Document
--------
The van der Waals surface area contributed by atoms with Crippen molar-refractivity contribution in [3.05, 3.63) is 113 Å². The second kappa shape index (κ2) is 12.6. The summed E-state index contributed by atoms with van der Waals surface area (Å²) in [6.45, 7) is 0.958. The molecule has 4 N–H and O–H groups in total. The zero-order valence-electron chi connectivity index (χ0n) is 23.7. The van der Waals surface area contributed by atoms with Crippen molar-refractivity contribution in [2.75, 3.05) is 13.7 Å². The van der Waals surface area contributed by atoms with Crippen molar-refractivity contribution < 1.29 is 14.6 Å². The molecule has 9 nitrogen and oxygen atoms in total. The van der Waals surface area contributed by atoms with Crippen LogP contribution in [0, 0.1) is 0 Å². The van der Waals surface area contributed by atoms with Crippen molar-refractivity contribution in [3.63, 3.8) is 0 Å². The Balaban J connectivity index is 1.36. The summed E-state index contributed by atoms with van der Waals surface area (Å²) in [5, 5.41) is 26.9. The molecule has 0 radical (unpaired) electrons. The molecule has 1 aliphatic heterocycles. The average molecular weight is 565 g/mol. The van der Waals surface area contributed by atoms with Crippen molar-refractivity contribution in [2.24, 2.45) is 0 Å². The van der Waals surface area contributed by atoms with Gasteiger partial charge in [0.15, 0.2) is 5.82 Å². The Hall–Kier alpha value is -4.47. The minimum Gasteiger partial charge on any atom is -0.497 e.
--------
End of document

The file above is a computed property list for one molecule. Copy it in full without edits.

The van der Waals surface area contributed by atoms with Crippen molar-refractivity contribution in [3.05, 3.63) is 113 Å². The second kappa shape index (κ2) is 12.6. The summed E-state index contributed by atoms with van der Waals surface area (Å²) in [6.45, 7) is 0.958. The molecule has 4 N–H and O–H groups in total. The zero-order valence-electron chi connectivity index (χ0n) is 23.7. The van der Waals surface area contributed by atoms with Crippen molar-refractivity contribution in [2.75, 3.05) is 13.7 Å². The van der Waals surface area contributed by atoms with Crippen molar-refractivity contribution < 1.29 is 14.6 Å². The molecule has 9 nitrogen and oxygen atoms in total. The van der Waals surface area contributed by atoms with Crippen LogP contribution in [0, 0.1) is 0 Å². The van der Waals surface area contributed by atoms with Crippen molar-refractivity contribution in [3.63, 3.8) is 0 Å². The Balaban J connectivity index is 1.36. The summed E-state index contributed by atoms with van der Waals surface area (Å²) in [5, 5.41) is 26.9. The molecule has 0 radical (unpaired) electrons. The molecule has 1 aliphatic heterocycles. The average molecular weight is 565 g/mol. The van der Waals surface area contributed by atoms with Crippen molar-refractivity contribution in [2.24, 2.45) is 0 Å². The van der Waals surface area contributed by atoms with Gasteiger partial charge in [0.15, 0.2) is 5.82 Å². The Hall–Kier alpha value is -4.47. The minimum Gasteiger partial charge on any atom is -0.497 e.